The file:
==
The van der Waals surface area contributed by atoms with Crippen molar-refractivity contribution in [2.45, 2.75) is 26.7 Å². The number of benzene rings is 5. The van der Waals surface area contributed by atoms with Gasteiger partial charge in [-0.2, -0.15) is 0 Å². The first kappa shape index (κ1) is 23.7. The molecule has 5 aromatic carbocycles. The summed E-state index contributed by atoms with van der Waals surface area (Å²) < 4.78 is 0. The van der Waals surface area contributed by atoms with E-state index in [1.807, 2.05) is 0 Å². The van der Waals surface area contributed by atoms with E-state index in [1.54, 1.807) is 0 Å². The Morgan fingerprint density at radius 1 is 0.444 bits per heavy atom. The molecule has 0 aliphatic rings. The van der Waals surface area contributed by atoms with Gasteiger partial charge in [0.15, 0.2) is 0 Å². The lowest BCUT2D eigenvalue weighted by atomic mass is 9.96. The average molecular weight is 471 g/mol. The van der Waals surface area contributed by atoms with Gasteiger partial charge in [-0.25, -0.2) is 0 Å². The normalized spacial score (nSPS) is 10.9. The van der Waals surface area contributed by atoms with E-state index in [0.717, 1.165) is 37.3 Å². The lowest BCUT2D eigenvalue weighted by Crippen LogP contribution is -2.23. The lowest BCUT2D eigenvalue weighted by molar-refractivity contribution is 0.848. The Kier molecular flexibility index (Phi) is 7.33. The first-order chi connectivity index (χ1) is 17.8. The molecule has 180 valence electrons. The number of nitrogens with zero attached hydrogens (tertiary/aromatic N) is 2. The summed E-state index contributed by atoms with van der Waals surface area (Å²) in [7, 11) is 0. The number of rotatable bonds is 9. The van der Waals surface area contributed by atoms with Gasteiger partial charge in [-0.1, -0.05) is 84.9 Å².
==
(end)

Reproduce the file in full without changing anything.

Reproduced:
The van der Waals surface area contributed by atoms with Crippen molar-refractivity contribution in [2.45, 2.75) is 26.7 Å². The number of benzene rings is 5. The van der Waals surface area contributed by atoms with Gasteiger partial charge in [-0.2, -0.15) is 0 Å². The first kappa shape index (κ1) is 23.7. The molecule has 5 aromatic carbocycles. The summed E-state index contributed by atoms with van der Waals surface area (Å²) < 4.78 is 0. The van der Waals surface area contributed by atoms with E-state index in [1.807, 2.05) is 0 Å². The van der Waals surface area contributed by atoms with E-state index in [1.54, 1.807) is 0 Å². The Morgan fingerprint density at radius 1 is 0.444 bits per heavy atom. The molecule has 0 aliphatic rings. The van der Waals surface area contributed by atoms with Gasteiger partial charge in [0.15, 0.2) is 0 Å². The lowest BCUT2D eigenvalue weighted by atomic mass is 9.96. The average molecular weight is 471 g/mol. The van der Waals surface area contributed by atoms with Gasteiger partial charge in [-0.25, -0.2) is 0 Å². The normalized spacial score (nSPS) is 10.9. The van der Waals surface area contributed by atoms with E-state index in [0.717, 1.165) is 37.3 Å². The lowest BCUT2D eigenvalue weighted by Crippen LogP contribution is -2.23. The lowest BCUT2D eigenvalue weighted by molar-refractivity contribution is 0.848. The Kier molecular flexibility index (Phi) is 7.33. The first-order chi connectivity index (χ1) is 17.8. The molecule has 180 valence electrons. The number of nitrogens with zero attached hydrogens (tertiary/aromatic N) is 2. The summed E-state index contributed by atoms with van der Waals surface area (Å²) in [7, 11) is 0. The number of rotatable bonds is 9. The van der Waals surface area contributed by atoms with Gasteiger partial charge in [-0.1, -0.05) is 84.9 Å².